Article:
“The notion that religious belief is somehow childish, that earnest prayer is something that only children engage in, and that faith in God is just something that one dabbles with in childhood, but eventually grows out of as one becomes a mature adult, would strike most Americans as offensive. But for millions of Scandinavians, that’s just the way it is.” (94)
And yet, such immaturity is omnipresent in American society, visible not just through childish religiosity but also through emotional displays that makes Americans recognizable everywhere in the world. Extreme religiosity maintains individuals in a state of permanent immaturity in many respects.
But what interests Zuckerman is what it means to be secular. After all, he argues that secularists are the most understudied of categories. Zuckerman’s research shows that being secular in Scandinavia involves three attitudes towards religious matters:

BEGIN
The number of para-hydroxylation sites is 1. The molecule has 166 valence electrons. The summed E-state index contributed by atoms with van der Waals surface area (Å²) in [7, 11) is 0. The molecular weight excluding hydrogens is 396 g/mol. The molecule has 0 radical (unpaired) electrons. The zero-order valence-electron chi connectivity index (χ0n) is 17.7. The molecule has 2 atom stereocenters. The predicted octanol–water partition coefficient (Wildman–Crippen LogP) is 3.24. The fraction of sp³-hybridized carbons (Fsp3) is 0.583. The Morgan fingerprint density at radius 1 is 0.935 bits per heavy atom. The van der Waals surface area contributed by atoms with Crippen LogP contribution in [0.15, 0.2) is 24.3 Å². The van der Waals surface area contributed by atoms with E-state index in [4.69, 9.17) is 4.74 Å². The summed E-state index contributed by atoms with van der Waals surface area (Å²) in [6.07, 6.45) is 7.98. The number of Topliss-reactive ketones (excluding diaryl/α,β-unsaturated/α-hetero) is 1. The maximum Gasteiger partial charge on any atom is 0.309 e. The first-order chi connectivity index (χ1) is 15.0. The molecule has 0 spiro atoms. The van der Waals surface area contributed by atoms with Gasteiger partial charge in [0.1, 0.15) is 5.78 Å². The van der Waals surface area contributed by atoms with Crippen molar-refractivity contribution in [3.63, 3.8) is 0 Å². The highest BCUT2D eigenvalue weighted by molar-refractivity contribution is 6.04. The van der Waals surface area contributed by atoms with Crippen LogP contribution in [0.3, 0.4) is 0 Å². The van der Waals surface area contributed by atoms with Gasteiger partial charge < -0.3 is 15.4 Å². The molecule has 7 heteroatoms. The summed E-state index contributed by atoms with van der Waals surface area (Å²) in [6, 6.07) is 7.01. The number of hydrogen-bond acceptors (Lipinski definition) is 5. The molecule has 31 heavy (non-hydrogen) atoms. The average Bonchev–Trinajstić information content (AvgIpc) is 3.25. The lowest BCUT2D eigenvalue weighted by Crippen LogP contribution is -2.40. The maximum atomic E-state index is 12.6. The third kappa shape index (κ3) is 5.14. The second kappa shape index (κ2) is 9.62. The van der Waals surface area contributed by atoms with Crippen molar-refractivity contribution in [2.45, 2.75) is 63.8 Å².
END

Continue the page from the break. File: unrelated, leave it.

- Reluctance / reticence
- Benign indifference
- Utter obliviousness
All three attitudes, with different degrees reflect simply a lack of interest in religion and talking about it. In the interviews, subjects are not much interested in religion as a topic. They are either uninterested, have not much to say, or are just plain bored by it.
So why are Scandinavian societies so secular? Zuckerman identifies several potential explanations: